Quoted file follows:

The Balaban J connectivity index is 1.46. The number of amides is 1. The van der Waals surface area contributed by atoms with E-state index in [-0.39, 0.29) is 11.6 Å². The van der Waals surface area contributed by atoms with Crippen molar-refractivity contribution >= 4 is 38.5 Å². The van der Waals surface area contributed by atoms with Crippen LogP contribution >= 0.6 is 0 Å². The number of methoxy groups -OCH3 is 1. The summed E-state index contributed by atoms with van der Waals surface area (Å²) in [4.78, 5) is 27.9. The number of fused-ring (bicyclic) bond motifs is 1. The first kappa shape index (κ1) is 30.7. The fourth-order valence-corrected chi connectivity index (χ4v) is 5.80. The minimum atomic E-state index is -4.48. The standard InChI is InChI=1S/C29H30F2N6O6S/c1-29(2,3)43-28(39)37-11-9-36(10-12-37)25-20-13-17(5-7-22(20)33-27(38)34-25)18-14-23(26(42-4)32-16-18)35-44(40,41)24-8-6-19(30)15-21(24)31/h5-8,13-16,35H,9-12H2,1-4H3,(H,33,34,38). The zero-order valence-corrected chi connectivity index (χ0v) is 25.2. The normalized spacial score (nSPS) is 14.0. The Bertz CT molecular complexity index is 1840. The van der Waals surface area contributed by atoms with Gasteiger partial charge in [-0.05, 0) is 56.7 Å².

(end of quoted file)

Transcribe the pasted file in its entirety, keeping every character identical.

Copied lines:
The Balaban J connectivity index is 1.46. The number of amides is 1. The van der Waals surface area contributed by atoms with E-state index in [-0.39, 0.29) is 11.6 Å². The van der Waals surface area contributed by atoms with Crippen molar-refractivity contribution >= 4 is 38.5 Å². The van der Waals surface area contributed by atoms with Crippen LogP contribution >= 0.6 is 0 Å². The number of methoxy groups -OCH3 is 1. The summed E-state index contributed by atoms with van der Waals surface area (Å²) in [4.78, 5) is 27.9. The number of fused-ring (bicyclic) bond motifs is 1. The first kappa shape index (κ1) is 30.7. The fourth-order valence-corrected chi connectivity index (χ4v) is 5.80. The minimum atomic E-state index is -4.48. The standard InChI is InChI=1S/C29H30F2N6O6S/c1-29(2,3)43-28(39)37-11-9-36(10-12-37)25-20-13-17(5-7-22(20)33-27(38)34-25)18-14-23(26(42-4)32-16-18)35-44(40,41)24-8-6-19(30)15-21(24)31/h5-8,13-16,35H,9-12H2,1-4H3,(H,33,34,38). The zero-order valence-corrected chi connectivity index (χ0v) is 25.2. The normalized spacial score (nSPS) is 14.0. The Bertz CT molecular complexity index is 1840. The van der Waals surface area contributed by atoms with Gasteiger partial charge in [-0.05, 0) is 56.7 Å².